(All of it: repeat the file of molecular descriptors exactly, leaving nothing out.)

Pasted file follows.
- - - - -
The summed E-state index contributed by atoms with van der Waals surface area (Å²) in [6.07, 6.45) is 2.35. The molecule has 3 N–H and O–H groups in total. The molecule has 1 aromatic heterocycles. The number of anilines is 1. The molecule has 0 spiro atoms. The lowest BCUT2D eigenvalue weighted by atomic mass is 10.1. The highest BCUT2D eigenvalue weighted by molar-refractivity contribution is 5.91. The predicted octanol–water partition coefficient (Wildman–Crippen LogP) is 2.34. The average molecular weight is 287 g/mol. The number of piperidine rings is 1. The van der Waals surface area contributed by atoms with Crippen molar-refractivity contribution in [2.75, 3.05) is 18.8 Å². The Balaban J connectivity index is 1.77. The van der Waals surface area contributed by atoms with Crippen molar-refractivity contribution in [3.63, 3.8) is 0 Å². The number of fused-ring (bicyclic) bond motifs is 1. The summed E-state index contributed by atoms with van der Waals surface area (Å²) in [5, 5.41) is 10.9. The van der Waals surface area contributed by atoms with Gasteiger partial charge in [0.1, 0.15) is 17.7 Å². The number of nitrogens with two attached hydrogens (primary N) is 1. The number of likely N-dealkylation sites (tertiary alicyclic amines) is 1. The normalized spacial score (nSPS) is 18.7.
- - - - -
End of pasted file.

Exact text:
The summed E-state index contributed by atoms with van der Waals surface area (Å²) in [6.07, 6.45) is 2.35. The molecule has 3 N–H and O–H groups in total. The molecule has 1 aromatic heterocycles. The number of anilines is 1. The molecule has 0 spiro atoms. The lowest BCUT2D eigenvalue weighted by atomic mass is 10.1. The highest BCUT2D eigenvalue weighted by molar-refractivity contribution is 5.91. The predicted octanol–water partition coefficient (Wildman–Crippen LogP) is 2.34. The average molecular weight is 287 g/mol. The number of piperidine rings is 1. The van der Waals surface area contributed by atoms with Crippen molar-refractivity contribution in [2.75, 3.05) is 18.8 Å². The Balaban J connectivity index is 1.77. The van der Waals surface area contributed by atoms with Crippen molar-refractivity contribution in [3.63, 3.8) is 0 Å². The number of fused-ring (bicyclic) bond motifs is 1. The summed E-state index contributed by atoms with van der Waals surface area (Å²) in [5, 5.41) is 10.9. The van der Waals surface area contributed by atoms with Gasteiger partial charge in [0.1, 0.15) is 17.7 Å². The number of nitrogens with two attached hydrogens (primary N) is 1. The number of likely N-dealkylation sites (tertiary alicyclic amines) is 1. The normalized spacial score (nSPS) is 18.7.